Interviewer: What would you say is the most frustrating moment for a writer and how do you overcome it?
George Saunders: I love this quote from Einstein: “No worthy problem is ever solved in the plane of its original conception.” And I try to think that any frustration I feel when writing is, essentially, the story telling me that my current vision of it is too small. It has higher aspirations for itself and my attempts to control it — my attempts to handle (and limit) it with my conceptual apparatus — is causing the story to throw a small tantrum, until I adjust my vision upwards.
It’s hard to escape the conclusion that the unconscious is laboring under a moral compulsion to educate us. (Moral compulsion? Is he serious?) . . . . The unconscious is concerned with rules but these rules will require your cooperation. The unconscious wants to give guidance to your life in general but it doesn’t care what toothpaste you use. And while the path which it suggests for you may be broad it doesn’t include going over a cliff. We can see this in dreams. Those disturbing dreams which wake us from sleep are purely graphic. No one speaks. These are very old dreams and often troubling. Sometimes a friend can see their meaning where we cannot. The unconscious intends that they be difficult to unravel because it wants us to think about them. To remember them. It doesn’t say that you can’t ask for help. Parables of course often want to resolve themselves into the pictorial. When you first heard of Plato’s cave you set about reconstructing it.
….The unconscious is just not used to giving verbal instructions and is not happy doing so.
. . . The unconscious seems to know a great deal. What does it know about itself? Does it know that it’s going to die? What does it think about that? It appears to represent a gathering of talents rather than just one. It seems unlikely that the itch department is also in charge of math. Can it work on a number of problems at once? Does it only know what we tell it? Or—more plausibly—has it direct access to the outer world? Some of the dreams which it is at pains to assemble for us are no doubt deeply reflective and yet some are quite frivolous. And the fact that it appears to be less than insistent upon our remembering every dream suggests that sometimes it may be working on itself. And is it really so good at solving problems or is it just that it keeps its own counsel about the failures? How does it have this understanding which we might well envy? How might we make inquiries of it? Are you sure?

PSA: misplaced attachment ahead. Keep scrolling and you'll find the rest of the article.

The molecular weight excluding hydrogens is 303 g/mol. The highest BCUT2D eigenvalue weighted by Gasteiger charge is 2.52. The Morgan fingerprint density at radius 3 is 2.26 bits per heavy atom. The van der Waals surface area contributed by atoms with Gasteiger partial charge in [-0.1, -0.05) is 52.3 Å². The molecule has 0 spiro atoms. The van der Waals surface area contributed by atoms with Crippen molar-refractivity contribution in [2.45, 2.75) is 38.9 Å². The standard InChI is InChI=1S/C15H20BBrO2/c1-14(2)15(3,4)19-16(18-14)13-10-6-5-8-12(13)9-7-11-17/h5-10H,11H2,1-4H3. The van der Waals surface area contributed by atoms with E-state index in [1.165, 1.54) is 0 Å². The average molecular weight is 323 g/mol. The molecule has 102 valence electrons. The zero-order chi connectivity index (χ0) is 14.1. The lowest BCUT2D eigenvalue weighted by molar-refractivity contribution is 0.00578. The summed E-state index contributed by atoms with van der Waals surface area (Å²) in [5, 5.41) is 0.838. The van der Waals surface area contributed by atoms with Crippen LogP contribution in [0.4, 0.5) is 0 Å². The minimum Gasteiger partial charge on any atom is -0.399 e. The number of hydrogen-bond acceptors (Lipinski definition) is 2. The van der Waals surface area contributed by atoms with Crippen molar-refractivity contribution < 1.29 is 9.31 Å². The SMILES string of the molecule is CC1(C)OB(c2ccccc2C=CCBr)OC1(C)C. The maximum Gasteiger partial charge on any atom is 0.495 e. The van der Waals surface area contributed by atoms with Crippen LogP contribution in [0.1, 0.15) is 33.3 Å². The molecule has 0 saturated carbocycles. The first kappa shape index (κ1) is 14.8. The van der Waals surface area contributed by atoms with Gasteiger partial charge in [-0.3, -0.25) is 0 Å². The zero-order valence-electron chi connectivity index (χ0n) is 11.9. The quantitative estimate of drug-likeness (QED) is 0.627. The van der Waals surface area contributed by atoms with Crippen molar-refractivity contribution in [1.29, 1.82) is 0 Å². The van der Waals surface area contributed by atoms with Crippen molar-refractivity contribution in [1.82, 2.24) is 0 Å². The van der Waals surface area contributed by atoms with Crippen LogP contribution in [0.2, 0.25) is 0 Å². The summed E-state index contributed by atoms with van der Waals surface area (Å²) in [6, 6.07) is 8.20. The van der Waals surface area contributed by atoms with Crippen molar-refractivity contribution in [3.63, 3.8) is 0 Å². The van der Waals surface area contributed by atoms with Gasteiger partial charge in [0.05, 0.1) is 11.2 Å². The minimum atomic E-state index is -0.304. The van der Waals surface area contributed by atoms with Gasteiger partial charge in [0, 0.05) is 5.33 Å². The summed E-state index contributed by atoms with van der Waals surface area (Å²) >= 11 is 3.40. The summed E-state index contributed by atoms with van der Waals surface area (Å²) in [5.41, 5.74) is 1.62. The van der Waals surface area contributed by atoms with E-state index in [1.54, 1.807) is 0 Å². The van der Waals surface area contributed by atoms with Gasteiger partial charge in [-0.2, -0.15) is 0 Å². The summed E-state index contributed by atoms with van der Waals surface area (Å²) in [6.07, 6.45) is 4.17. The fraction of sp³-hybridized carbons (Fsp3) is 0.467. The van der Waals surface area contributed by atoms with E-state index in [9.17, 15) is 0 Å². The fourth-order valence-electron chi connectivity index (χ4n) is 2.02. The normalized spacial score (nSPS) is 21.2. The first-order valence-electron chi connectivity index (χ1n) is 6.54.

Cormac McCarthy, The Kekulé Problem: Where did language come from? Nautilus , 20th April 2017 (from here)
“There’s this strong belief, almost a dogma, that novels are finished and reality’s outstripped fiction and therefore the only true literary form is the literary memoir, because you can only describe what happened to yourself . . But really, we’re constantly imagining and reimagining who we are. Most of what we choose to recall is selection and invention. I liked the idea of taking some facts from my life and creating a complete invention around them and in that way questioning what a memoir is.
“I wanted to reinforce the necessity and power of invented stories, because what’s happened isn’t that reality’s outstripped fiction. It’s that fiction has outstripped reality. From the claims of climate-change denialists to the £350 million per week that the Brexiteers were going to get back from the EU, to Donald Trump’s claims of the size of his inauguration crowds, none of these things were reality. They were fictions designed to bolster power and deny people the fundamental truth of the world. The fiction you get in novels speaks to that truth. Lies are a pernicious form of fiction, while novels are a liberating form of fiction that we need more than ever. In a way, my book is an argument for the necessity of novels.”
Richard Flanagan on his new novel,
Malcolm Knox The Age 27 Sept 2017 After the Booker: why Richard Flanagan isn’t playing safe
There was a time I could say no one I knew well had died. This is not to suggest no one died. When I was eight my mother became pregnant. She went to the hospital to give birth and returned without the baby. Where’s the baby? we asked. Did she shrug? She was the kind of woman who liked to shrug; deep within her was an everlasting shrug. That didn’t seem like a death. The years went by and people only died on television—if they weren’t Black, they were wearing black or were terminally ill. Then I returned home from school one day and saw my father sitting on the steps of our home. He had a look that was unfamiliar; it was flooded, so leaking. I climbed the steps as far away from him as I could get. He was breaking or broken. Or, to be more precise, he looked to me like someone understanding his aloneness. Loneliness. His mother was dead. I’d never met her. It meant a trip back home for him. When he returned he spoke neither about the airplane nor the funeral.
Claudia Rankine, Don’t Let Me Be Lonely
‘A family was something to fear, like a long, dark tunnel cutting through a mountain. Who knew if you would come out the other side alive?’
Josephine Wilsons, Extinctions